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(MARK BLINCH)
(MARK BLINCH)

Exciting game on tap for TFC fans Add to ...

If ever there was a good time for Toronto FC to play Real Salt Lake (RSL) in a crucial Major League Soccer match up it is Saturday at BMO field (Rogers Sportsnet 7 p.m.).

Less than 72 hours after a gruelling encounter with Cruz Azul in the CONCACAF Champions League where the boys from Utah were upstaged in a 5-4 thriller, one could assume they will be a little weary. Playing on a waterlogged field for the full 90 plus minutes, the RSL players looked heavy legged towards the end of a game which seemingly caused uncharacteristic mistakes at the back.

Factor in their subsequent lengthy travel to Toronto, plus the psychological blow of not gaining a point from a game where they lead 3-1 at one stage and you do have the potential for a major hangover.

Of course, it could stimulate the one for all and all for one mentality resulting in a more positive response to their circumstances. Let us not forget the trials and tribulations of TFC who experienced an uncomfortable trip to Panama this week, losing 1-0 to Arabe Unido amid refereeing chaos.

Ironically, both teams will now play each other three times over the next 30 days with Saturday's encounter undoubtedly being the more important one for Toronto FC and their fans. The CONCACAF Champions League is of secondary importance to making the MLS playoffs. The pressure, as they say, is on.

There is an opportunity for TFC (7-8-5) to exploit RSL (11-4-6) if Dwayne DeRosario is used in the attacking midfield role in a 4-3-3 formation. With RSL preferring to line up with Kyle Beckerman as the defensive holding midfielder and Javier Morales in a more advanced position it presents a problem for them if DeRosario is mobile and in top form.

Beckerman, even from his defensive position, likes to forage forward looking for scoring opportunities. In doing so, RSL will be vulnerable to DeRosario's pace and ingenuity on the counter attack.

The issue for TFC will be finding a way to stop a potent attacking team. With Costa Rican striker Alvaro Saborio in top form and Fabian Espindola and Morales linking up well it will stress TFC's backline to the limit. Similarly the midfield match-ups will be important for TFC to win as Canadian international Will Johnson makes intelligent forward runs into the attacking third. Tracking him will be important, but not so easy.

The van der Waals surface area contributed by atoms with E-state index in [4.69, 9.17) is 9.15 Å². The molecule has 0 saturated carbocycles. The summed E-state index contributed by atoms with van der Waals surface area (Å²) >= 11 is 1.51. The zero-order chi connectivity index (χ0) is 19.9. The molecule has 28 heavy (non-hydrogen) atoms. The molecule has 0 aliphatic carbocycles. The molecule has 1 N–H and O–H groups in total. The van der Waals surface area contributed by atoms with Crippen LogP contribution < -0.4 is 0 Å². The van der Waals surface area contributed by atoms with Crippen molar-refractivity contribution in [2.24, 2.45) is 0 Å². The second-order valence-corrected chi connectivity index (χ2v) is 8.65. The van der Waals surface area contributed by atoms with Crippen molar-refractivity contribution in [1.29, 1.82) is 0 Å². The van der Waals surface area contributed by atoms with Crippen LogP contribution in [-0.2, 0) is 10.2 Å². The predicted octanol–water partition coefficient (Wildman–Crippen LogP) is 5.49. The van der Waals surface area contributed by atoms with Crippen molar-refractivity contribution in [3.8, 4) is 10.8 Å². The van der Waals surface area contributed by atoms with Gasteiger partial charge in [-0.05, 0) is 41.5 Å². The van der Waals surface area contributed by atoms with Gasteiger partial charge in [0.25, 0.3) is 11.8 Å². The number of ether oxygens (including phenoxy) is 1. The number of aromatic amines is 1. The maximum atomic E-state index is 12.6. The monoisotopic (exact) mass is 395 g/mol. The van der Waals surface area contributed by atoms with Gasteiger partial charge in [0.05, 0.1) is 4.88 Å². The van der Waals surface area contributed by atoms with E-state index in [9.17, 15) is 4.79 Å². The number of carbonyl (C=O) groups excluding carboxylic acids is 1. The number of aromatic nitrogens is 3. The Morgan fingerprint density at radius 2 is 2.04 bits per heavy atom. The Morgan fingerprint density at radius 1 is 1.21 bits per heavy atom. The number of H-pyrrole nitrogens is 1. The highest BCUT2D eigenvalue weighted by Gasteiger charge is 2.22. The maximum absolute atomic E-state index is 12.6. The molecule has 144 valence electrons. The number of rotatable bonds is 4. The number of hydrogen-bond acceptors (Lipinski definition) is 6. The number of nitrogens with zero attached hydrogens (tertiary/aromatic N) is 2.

This game has the makings of a terrific encounter. It is the time of the season where TFC head coach Pedrag 'Preki' Radosavljevic's will be tested to the limit.

First class approach with TFC Academy

Talk about a win-win situation. Toronto FC, in announcing the signing of Academy player Doneil Henry, not only outlined an up and coming Canadian soccer talent but also set a standard for treating Canadian players with the class and attention they deserve after committing to the requirements of full time training and academic sacrifice. The approach can only inspire thousands of other young Canadian soccer players to reach the same level.

TFC Academy Director Earl Cochrane appeared a bit tepid in announcing the Academy's mandate as being first and foremost about producing young players for the club. It's correct of course but the delivery lacked the extra panache that a Canadian professional club soccer should have when it comes to player development.

This should not be political. The Canadian national team will be the recipients over the coming years of professional club development of players, not the other way around which has been the historic flaw in developing Canadian soccer players.

And the role for provincial associations? Well they should now be out of the equation. Surely TFC Academy players should not compete and play for the provinces once they are integrated into the professional club academy. Let the next layer of players compete for their provincial team and keep an open door policy for including or excluding players who do or do not meet the professional club standards.

The real upside from Toronto FC being established in Canada is that it gives the opportunity for the game at the elite level to now be pulled by professional club standards and not pushed by the old system of politically charged mediocrity.



 

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